The DCL has been negative except 2010 as DFL has been negative for these years. It indicates lower return on investments on the company.




6.1) Green power is a developing concept in India and hence awareness should be spread on this. The green power includes generating electricity using wind, water, solar energy or other natural resources. It is still not a developed concept in India. The technologies used are outdated and under-utilized. Since the company deals in the same area, it should spread the awareness among common people regarding the benefits of using green power. Awareness camps can be set in some cities for the same. Also, some demos can given to the officers of the electricity boards of the states.

6.2) Company deals only with wind energy, it should try to expand the field of expertise. The company has the technology to amplify and generate the electricity from wind energy. The similar technology can be used to generate electricity from water energy. Also, with some modifications, solar energy can also be generated. So the company should expand the field of expertise.

6.3) Maintaining a file for the vendor information which will be helping during the closure. The information for contacting the vendors for the bill closure is not readily available with the auditor. There is a long process to take out the information regarding each vendor which makes the closure procedure cumbersome. Maintaining a proper file for vendor information may help to reduce the time required for the bill closure process.


6.4) Getting bills closure from the vendors should be improved. For this proper follow ups are required. As many vendors are local thekedars and construction company owners, they are not technologically advanced. As a result, the mails and e-mails for the bill closure are not replied by them. So the management closes the bills with the difference amount in the books of Suzlon. Instead the process should be improved by telling the vendors the importance of bill closure from their side too.

6.5) Reports should be developed from the business side. The data of the sales is extracted from the business using SAP tool which is not very user friendly. Instead some BI report can be developed which can send the data on timely basis as required. It can also send the reports manually on request for the required time frame.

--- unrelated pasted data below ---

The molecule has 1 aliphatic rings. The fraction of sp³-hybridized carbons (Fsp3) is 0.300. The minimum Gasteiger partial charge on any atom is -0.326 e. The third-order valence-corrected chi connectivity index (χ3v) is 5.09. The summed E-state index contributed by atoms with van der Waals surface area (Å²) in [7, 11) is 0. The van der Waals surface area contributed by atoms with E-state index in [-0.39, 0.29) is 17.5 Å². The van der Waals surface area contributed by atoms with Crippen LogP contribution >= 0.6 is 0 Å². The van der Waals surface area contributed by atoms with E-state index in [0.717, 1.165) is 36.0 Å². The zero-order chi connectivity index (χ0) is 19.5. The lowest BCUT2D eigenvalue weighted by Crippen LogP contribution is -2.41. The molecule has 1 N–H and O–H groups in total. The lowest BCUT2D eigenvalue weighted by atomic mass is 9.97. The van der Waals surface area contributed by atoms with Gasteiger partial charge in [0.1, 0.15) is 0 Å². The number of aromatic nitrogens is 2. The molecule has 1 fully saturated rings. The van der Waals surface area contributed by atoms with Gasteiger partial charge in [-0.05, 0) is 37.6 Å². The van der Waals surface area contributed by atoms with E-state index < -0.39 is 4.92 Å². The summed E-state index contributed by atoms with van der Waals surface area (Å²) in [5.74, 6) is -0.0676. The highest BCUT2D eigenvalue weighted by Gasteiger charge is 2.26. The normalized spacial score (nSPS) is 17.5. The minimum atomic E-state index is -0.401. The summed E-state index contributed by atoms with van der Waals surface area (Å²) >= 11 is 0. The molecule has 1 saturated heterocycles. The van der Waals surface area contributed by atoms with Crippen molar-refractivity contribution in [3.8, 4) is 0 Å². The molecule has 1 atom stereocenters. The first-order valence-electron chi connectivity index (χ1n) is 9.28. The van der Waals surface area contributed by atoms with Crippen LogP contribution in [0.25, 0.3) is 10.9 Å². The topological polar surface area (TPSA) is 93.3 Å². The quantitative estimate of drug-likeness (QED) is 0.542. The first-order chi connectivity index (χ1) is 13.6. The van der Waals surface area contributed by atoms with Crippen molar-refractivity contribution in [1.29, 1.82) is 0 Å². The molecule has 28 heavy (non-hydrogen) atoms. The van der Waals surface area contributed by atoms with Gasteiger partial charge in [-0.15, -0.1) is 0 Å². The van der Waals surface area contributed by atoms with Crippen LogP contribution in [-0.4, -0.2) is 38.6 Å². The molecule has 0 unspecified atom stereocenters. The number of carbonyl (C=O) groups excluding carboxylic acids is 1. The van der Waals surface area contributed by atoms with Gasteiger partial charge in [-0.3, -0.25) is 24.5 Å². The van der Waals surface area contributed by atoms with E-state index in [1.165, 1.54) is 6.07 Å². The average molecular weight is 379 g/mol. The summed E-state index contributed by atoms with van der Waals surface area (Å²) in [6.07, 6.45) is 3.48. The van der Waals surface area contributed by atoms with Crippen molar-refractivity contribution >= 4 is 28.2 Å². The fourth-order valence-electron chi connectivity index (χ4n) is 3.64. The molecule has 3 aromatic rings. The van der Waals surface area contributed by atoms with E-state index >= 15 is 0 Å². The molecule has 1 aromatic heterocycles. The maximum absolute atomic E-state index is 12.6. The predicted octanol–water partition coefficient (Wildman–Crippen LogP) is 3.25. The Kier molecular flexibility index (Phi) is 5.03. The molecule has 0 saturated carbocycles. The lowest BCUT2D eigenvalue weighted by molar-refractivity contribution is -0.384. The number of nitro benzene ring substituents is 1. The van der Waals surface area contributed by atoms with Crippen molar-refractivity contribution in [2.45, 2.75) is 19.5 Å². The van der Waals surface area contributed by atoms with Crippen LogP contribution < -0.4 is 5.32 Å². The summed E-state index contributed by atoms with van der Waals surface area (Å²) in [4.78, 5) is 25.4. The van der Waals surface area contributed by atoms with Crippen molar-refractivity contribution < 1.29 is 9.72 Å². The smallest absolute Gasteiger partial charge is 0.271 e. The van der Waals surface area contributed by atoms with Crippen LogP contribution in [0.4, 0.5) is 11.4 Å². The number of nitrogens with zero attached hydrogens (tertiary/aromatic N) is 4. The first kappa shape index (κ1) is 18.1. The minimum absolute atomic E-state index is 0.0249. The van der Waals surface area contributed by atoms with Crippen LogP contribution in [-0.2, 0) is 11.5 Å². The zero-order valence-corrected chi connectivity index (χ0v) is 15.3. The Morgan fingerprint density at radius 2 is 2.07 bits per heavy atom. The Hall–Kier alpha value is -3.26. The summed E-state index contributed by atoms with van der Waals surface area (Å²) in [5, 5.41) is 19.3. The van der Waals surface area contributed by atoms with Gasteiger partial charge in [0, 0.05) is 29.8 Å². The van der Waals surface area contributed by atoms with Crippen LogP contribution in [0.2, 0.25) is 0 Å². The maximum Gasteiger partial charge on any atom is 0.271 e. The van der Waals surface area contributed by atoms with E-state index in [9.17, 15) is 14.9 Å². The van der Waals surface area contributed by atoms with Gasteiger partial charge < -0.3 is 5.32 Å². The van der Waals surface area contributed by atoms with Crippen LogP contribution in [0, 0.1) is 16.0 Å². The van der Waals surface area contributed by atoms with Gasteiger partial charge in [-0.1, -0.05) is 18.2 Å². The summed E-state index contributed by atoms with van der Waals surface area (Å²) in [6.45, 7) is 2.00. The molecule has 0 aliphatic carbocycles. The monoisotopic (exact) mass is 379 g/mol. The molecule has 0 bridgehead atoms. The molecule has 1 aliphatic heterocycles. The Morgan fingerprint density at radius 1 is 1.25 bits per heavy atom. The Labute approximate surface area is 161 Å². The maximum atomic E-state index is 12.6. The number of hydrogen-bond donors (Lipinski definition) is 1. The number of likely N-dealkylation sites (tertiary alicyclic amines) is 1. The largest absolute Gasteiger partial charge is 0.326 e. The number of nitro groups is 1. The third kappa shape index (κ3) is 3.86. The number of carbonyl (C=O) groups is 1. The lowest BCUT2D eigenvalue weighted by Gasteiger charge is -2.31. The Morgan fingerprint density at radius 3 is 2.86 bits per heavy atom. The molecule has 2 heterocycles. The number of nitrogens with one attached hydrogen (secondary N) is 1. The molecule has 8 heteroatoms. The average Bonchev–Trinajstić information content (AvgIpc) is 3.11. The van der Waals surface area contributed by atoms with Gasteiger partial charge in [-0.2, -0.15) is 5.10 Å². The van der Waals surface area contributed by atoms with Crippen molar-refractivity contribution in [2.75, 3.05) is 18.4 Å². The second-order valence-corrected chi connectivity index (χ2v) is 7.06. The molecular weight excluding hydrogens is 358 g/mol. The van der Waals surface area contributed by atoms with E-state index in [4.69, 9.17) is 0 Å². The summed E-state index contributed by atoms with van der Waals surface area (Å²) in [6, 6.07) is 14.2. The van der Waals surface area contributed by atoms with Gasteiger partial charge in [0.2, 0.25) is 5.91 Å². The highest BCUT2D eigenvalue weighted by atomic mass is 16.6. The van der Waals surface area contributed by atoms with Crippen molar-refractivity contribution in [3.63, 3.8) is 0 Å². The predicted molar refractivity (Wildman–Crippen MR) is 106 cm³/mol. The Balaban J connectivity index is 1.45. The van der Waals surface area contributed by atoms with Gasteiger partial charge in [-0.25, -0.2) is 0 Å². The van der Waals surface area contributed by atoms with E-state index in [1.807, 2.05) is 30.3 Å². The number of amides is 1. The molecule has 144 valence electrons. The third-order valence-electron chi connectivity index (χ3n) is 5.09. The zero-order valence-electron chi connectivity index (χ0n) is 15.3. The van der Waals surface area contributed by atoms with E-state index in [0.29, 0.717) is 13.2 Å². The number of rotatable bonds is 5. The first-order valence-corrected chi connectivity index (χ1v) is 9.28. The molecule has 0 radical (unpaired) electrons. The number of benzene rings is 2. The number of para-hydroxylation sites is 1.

6.7) Access points should be installed in the organization in order to ensure restricted entrance especially because of confidential financial data. The access point using the smart cards was missing which might result in the breach of security. The access points should be involved in order to ensure the entry of only company employees.




Although, the companys ABIT has increased but the company is facing net losses due to increase in other expenses like rent and foreign expenses. Company is facing issues in meeting current liabilities and interest obligations. Company needs more cash inflow in order to meet the liabilities. Company has expanded greatly in terms of its WTG installations. Earning per share (EPS) has decreased greatly and so no dividends were paid for last 2 years. Investing in the company presently is not a good idea.




Internal auditing helps an organization accomplish its objectives by bringing a systematic, disciplined approach to evaluate and improve the effectiveness of risk management, control, and governance processes. Internal auditing also prevents frauds. Financial analysis helps the company to analyze the present financial strength of the company. Even though the revenue and EBIT increased in FY 12, the company faced great losses and so no dividends were paid. The organizational culture and the working environment are different in every organization and we need to adapt.